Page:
Useful Wild Plants of the United States and Canada

Sep 17, 2012 by

Here is a very fascinating and incredibly useful book.  Useful Wild Plants of the United States and Canada was first published in 1920 and is a goldmine of information regarding wild edible plants and “useful” wild plants in both the United States and Canada.

Here are a few paragraphs to get you gungry:

“The Nightshade family, to which we owe the tomato, the potato and the eggplant (as well as the tobacco and some very poisonous fruits), is represented in our wild flora by a number of plants bearing edible fruit. Of these the red berries of two shrubs of the deserts and semi-deserts of Arizona, New Mexico and Utah resemble tiny tomatoes and go among the Spanish-speaking population under the name of tomatillo, that is, little tomato. They may be eaten raw, if perfectly ripe, or boiled and consumed either as a separate dish or used to enliven stews and soups. Dried, they look like currants and may be stored away for winter use. Botanically the plants are Lycium pallidum, Miers, and L. Andersonii, Gray. They are more or less spiny shrubs, with small, pale, narrowish leaves, bunched in the axils of the branchlets, and bearing funnel-form greenish or whitish flowers — those of L. pallidum nearly an inch long; of L. Andersonii much smaller.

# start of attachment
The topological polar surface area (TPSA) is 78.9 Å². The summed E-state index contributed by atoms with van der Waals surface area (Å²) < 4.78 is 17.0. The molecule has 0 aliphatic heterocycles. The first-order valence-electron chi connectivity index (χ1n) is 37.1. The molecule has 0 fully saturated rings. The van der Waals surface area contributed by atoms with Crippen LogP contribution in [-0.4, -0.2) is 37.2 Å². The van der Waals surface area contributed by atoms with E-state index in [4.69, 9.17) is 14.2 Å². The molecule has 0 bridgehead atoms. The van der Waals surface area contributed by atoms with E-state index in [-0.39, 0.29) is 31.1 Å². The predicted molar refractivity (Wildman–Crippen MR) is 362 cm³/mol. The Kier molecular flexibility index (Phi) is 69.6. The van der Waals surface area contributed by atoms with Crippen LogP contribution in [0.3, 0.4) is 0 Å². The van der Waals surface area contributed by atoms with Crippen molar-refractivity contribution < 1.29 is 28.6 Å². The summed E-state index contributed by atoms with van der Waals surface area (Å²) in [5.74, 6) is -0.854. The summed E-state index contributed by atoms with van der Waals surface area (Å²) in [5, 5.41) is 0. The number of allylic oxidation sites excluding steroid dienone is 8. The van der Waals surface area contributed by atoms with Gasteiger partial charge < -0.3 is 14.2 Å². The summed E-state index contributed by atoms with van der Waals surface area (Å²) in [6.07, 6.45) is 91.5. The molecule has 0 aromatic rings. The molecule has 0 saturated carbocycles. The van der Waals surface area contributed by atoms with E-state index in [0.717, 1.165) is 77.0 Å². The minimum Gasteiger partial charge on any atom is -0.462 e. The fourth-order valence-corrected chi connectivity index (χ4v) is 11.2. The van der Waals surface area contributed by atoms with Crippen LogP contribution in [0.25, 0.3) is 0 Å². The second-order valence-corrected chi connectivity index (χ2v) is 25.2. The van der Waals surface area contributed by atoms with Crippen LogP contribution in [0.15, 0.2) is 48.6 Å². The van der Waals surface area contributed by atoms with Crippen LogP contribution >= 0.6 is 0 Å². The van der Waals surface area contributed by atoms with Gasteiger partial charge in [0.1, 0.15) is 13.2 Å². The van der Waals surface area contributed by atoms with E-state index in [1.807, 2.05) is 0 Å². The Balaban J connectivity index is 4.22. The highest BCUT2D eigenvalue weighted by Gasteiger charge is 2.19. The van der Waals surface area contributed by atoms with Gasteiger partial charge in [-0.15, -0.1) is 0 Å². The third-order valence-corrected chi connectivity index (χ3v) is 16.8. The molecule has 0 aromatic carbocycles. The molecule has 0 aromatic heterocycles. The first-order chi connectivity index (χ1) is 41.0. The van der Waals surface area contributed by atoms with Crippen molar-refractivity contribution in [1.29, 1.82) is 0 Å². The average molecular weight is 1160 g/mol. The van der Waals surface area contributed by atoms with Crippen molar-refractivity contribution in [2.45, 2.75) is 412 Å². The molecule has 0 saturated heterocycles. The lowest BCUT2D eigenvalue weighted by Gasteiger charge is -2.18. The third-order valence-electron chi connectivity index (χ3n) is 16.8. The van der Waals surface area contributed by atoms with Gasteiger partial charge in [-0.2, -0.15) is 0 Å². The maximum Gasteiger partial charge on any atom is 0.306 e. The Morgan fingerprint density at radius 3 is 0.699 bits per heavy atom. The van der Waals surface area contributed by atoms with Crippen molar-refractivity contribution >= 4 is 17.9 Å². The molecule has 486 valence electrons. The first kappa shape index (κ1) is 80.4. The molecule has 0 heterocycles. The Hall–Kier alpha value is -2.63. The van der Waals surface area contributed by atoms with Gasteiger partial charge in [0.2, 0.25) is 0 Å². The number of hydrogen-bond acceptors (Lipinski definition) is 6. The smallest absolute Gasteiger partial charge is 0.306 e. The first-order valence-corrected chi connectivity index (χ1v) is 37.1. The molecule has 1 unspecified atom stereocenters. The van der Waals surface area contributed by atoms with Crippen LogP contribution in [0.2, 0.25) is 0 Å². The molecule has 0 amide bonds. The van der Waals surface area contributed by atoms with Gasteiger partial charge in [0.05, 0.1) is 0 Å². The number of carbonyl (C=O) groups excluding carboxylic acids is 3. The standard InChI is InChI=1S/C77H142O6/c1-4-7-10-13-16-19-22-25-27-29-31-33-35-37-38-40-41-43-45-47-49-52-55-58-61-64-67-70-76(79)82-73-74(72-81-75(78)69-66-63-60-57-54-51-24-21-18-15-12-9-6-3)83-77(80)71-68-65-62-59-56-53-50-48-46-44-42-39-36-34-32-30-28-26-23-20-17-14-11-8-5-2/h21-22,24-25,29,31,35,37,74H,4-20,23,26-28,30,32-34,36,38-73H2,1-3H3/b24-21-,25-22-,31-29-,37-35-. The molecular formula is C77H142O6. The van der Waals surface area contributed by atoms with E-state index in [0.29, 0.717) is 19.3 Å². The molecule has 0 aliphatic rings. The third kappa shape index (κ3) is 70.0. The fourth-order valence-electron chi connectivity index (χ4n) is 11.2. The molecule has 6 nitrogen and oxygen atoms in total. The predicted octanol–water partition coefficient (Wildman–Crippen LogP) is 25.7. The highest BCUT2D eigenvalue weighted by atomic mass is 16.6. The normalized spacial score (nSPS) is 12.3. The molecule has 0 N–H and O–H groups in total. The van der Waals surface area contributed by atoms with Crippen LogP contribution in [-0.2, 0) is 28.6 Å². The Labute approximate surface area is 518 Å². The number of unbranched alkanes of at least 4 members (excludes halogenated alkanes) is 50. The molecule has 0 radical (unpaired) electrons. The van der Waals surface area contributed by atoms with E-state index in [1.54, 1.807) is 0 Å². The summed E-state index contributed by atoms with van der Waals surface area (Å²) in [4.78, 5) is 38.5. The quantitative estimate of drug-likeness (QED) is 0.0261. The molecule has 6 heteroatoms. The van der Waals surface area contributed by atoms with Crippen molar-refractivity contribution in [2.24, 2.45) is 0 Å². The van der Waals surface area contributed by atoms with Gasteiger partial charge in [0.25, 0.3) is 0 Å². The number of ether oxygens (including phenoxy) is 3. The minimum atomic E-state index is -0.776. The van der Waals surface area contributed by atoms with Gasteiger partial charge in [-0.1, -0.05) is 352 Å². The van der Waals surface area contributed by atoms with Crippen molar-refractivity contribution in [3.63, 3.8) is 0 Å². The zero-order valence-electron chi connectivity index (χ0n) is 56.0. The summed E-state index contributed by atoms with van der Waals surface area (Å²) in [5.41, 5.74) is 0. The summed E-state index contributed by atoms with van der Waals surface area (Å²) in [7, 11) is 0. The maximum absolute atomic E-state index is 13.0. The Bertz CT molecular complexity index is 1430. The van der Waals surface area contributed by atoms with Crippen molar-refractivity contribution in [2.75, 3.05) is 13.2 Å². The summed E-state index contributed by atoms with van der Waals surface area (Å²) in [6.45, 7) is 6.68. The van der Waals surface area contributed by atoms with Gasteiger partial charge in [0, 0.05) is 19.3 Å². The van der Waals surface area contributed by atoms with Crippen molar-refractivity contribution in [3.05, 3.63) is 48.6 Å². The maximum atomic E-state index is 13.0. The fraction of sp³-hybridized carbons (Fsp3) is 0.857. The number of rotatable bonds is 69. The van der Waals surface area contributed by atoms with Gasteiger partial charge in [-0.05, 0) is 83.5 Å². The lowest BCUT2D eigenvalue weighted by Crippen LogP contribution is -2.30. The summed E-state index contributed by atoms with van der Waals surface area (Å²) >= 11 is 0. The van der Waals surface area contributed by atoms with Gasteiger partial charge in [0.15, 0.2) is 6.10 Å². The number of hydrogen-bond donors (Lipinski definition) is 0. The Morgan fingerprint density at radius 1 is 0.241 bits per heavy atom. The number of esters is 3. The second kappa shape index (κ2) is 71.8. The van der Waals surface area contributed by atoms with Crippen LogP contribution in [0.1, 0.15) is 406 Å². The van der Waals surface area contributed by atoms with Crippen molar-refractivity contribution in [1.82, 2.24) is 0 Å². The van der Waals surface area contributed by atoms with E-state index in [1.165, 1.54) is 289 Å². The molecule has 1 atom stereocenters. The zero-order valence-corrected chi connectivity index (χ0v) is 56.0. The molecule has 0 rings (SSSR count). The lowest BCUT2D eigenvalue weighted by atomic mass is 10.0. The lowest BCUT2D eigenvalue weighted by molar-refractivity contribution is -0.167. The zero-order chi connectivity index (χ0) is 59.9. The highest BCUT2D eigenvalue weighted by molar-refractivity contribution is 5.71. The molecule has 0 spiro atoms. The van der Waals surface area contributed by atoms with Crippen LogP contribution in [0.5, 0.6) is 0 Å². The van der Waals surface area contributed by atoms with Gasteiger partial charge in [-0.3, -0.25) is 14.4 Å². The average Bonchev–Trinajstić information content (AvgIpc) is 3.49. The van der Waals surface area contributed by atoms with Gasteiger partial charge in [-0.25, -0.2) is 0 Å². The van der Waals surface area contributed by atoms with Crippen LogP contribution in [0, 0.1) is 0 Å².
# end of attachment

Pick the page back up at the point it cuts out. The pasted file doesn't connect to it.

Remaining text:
To the Navajo Indians, the berries of the former have a sacred significance and Doctor Matthews states that in his day they were used in sacrificial offerings to a Navajo demi-god. Similarly among the Zufiis the plant is sacred to one of their priestly fraternities, and treated with reverence as an intercessor with the gods of the harvest. When the berries appear, certain individual plants are sprinkled with sacred meal and this business-like prayer proffered: ”My father, I give you prayer meal; I want many peaches.”  To the same family belongs the genus Physalis, some, perhaps most, species of which yield fruits that may be eaten. They are distinguished by a bladdery calyx which loosely envelops the small, tomato-like berry. These plants are known to Americans as Ground Cherries, and to the Spanish- speaking residents of our Southwest as tomates del campoy that is, ”wild tomatoes.” Of the score or so of species indigenous to the United States, Pliysalis viscosa, Pursh, is one of the best known — a hairy, sticky perennial, common in fields east of the Mississippi from Ontario to the Gulf. The nodding, greenish-yellow flowers have a purplish-brown center; and the yellow fruit is reported on excellent authority to be the best. A species producing red fruit (P. longifolia, Nutt.), found wild from Nebraska to Texas and westward to Arizona, has been thought worthy of cultivation by the Zuni Indians, who used to grow it, and perhaps still do, in the women’s quaint little gardens on the slope of the river Zuni.”


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